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October 17, 2015

Are you considering getting a puppy?

THE DOG BLOG

by Bob Ottenbrite

Are You Considering Getting a Puppy?

 

Are you prepared to make a commitment to your new canine companion for at least 12 years?  If you are, then you will have a lot of factors to consider.  Many people choose a puppy on how cute they are or on an impulse.  You should research the breed that you are getting and determine their energy levels and their innate behaviours.  Do you have the energy and physical well being to handle a puppy of this breed?  You and your puppy will only be happy if you are compatible.  Many herding, working and hunting breeds are high energy.  You must keep these dogs both mentally and physically stimulated to prevent behaviour issues from developing.  Have you considered the type of coat that your prospective puppy will have as an adult?  Many breeds require a thorough grooming every day whereas others are “drip and dry”.  Have you considered the monetary obligations to your dog?  You will encounter veterinary, nutrition, toy, training, housing, grooming and boarding fees to name a few.  Perhaps the largest commitment that you will have is your personal time with your dog.  A puppy needs a lot of your time to raise it into the dog that you dream about.  To develop a solid relationship with your dog requires a lot of time, especially training and play.  There is a saying that you should keep in mind, “you always end out with the dog that you deserve”.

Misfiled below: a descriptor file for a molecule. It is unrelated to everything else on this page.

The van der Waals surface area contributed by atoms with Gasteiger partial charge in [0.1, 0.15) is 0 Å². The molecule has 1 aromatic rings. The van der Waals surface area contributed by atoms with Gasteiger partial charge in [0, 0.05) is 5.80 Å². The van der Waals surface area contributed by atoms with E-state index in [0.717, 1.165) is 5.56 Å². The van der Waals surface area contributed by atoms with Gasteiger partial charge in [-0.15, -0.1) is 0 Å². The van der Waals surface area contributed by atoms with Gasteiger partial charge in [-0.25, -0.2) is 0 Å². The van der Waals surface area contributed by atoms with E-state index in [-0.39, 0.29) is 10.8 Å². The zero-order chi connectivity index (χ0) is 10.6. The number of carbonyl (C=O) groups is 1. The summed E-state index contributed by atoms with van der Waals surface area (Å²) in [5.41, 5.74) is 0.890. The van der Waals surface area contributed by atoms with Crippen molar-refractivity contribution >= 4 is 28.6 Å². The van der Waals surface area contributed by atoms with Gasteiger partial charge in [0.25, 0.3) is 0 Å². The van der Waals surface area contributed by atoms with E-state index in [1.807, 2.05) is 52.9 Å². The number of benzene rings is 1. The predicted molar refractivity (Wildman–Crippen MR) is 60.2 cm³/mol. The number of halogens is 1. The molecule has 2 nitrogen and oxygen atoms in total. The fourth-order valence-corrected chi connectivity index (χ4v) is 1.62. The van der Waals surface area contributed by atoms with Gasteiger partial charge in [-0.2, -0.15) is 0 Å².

When looking for a puppy it is wise to shop around; not for the best deal but for the best puppy.  You should visit where the puppy lives and be introduced to the puppy’s mother and perhaps father as well.  Take some time interacting with the mother and observe the puppies and how she interacts with them.  The puppies often mimic the mother’s behavioural traits.

 

If you are adopting an older puppy or dog that was abandoned by a former caregiver, then several visits will be necessary. Perhaps arrange for a trial sleep over at your home.  You will discover many traits that you may not have observed during your visits.  An older puppy or dog that is up for adoption may be carrying some emotional baggage so please be prepared to show lots of understanding, and patience.

 

In the next issue we will cover how to prepare the arrival of your new canine companion into your home.